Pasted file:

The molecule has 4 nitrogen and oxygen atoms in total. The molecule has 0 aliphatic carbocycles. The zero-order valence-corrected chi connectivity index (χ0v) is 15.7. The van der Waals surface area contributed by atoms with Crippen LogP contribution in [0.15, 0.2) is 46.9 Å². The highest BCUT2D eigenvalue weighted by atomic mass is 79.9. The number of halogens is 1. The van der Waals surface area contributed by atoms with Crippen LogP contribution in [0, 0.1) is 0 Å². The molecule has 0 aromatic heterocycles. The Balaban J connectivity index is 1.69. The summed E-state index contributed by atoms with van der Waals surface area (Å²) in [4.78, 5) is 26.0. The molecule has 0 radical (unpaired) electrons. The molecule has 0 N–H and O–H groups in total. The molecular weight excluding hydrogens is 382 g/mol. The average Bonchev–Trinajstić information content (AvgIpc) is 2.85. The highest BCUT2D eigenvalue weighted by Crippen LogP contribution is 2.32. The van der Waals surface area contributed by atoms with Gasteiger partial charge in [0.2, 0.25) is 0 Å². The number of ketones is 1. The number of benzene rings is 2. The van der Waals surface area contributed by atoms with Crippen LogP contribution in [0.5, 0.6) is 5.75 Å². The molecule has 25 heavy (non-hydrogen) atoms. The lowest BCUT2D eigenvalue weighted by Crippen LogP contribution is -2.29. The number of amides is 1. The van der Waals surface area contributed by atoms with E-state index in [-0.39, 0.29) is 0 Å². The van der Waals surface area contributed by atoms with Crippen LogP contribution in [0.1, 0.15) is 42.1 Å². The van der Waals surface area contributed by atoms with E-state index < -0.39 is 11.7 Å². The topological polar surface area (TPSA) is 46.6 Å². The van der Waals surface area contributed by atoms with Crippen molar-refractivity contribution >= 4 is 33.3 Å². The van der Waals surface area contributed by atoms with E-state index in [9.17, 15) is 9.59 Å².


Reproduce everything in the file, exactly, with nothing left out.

The molecule has 4 nitrogen and oxygen atoms in total. The molecule has 0 aliphatic carbocycles. The zero-order valence-corrected chi connectivity index (χ0v) is 15.7. The van der Waals surface area contributed by atoms with Crippen LogP contribution in [0.15, 0.2) is 46.9 Å². The highest BCUT2D eigenvalue weighted by atomic mass is 79.9. The number of halogens is 1. The van der Waals surface area contributed by atoms with Crippen LogP contribution in [0, 0.1) is 0 Å². The molecule has 0 aromatic heterocycles. The Balaban J connectivity index is 1.69. The summed E-state index contributed by atoms with van der Waals surface area (Å²) in [4.78, 5) is 26.0. The molecule has 0 radical (unpaired) electrons. The molecule has 0 N–H and O–H groups in total. The molecular weight excluding hydrogens is 382 g/mol. The average Bonchev–Trinajstić information content (AvgIpc) is 2.85. The highest BCUT2D eigenvalue weighted by Crippen LogP contribution is 2.32. The van der Waals surface area contributed by atoms with Gasteiger partial charge in [0.2, 0.25) is 0 Å². The number of ketones is 1. The number of benzene rings is 2. The van der Waals surface area contributed by atoms with Crippen LogP contribution in [0.5, 0.6) is 5.75 Å². The molecule has 25 heavy (non-hydrogen) atoms. The lowest BCUT2D eigenvalue weighted by Crippen LogP contribution is -2.29. The number of amides is 1. The van der Waals surface area contributed by atoms with E-state index in [-0.39, 0.29) is 0 Å². The van der Waals surface area contributed by atoms with Crippen LogP contribution in [0.1, 0.15) is 42.1 Å². The van der Waals surface area contributed by atoms with E-state index < -0.39 is 11.7 Å². The topological polar surface area (TPSA) is 46.6 Å². The van der Waals surface area contributed by atoms with Crippen molar-refractivity contribution >= 4 is 33.3 Å². The van der Waals surface area contributed by atoms with E-state index in [9.17, 15) is 9.59 Å².